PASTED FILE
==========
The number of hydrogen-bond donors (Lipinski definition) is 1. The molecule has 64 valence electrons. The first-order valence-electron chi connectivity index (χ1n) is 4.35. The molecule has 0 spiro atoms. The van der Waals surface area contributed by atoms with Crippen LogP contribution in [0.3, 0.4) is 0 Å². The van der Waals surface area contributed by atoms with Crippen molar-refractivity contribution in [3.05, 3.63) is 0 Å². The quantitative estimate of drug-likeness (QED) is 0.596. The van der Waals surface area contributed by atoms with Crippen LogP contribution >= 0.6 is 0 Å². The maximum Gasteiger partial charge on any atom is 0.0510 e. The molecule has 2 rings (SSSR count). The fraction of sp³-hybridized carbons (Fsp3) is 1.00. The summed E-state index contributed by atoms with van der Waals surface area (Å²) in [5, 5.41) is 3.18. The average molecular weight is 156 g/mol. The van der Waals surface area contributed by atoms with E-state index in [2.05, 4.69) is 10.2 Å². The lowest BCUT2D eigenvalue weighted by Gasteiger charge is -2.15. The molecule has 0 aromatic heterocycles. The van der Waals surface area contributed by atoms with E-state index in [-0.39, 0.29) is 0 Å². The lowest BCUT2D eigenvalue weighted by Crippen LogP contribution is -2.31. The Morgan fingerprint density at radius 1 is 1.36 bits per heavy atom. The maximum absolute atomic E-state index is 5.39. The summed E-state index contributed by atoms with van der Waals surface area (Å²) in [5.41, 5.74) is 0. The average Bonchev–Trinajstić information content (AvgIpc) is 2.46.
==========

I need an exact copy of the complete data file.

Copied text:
The number of hydrogen-bond donors (Lipinski definition) is 1. The molecule has 64 valence electrons. The first-order valence-electron chi connectivity index (χ1n) is 4.35. The molecule has 0 spiro atoms. The van der Waals surface area contributed by atoms with Crippen LogP contribution in [0.3, 0.4) is 0 Å². The van der Waals surface area contributed by atoms with Crippen molar-refractivity contribution in [3.05, 3.63) is 0 Å². The quantitative estimate of drug-likeness (QED) is 0.596. The van der Waals surface area contributed by atoms with Crippen LogP contribution >= 0.6 is 0 Å². The maximum Gasteiger partial charge on any atom is 0.0510 e. The molecule has 2 rings (SSSR count). The fraction of sp³-hybridized carbons (Fsp3) is 1.00. The summed E-state index contributed by atoms with van der Waals surface area (Å²) in [5, 5.41) is 3.18. The average molecular weight is 156 g/mol. The van der Waals surface area contributed by atoms with E-state index in [2.05, 4.69) is 10.2 Å². The lowest BCUT2D eigenvalue weighted by Gasteiger charge is -2.15. The molecule has 0 aromatic heterocycles. The van der Waals surface area contributed by atoms with E-state index in [-0.39, 0.29) is 0 Å². The lowest BCUT2D eigenvalue weighted by Crippen LogP contribution is -2.31. The Morgan fingerprint density at radius 1 is 1.36 bits per heavy atom. The maximum absolute atomic E-state index is 5.39. The summed E-state index contributed by atoms with van der Waals surface area (Å²) in [5.41, 5.74) is 0. The average Bonchev–Trinajstić information content (AvgIpc) is 2.46.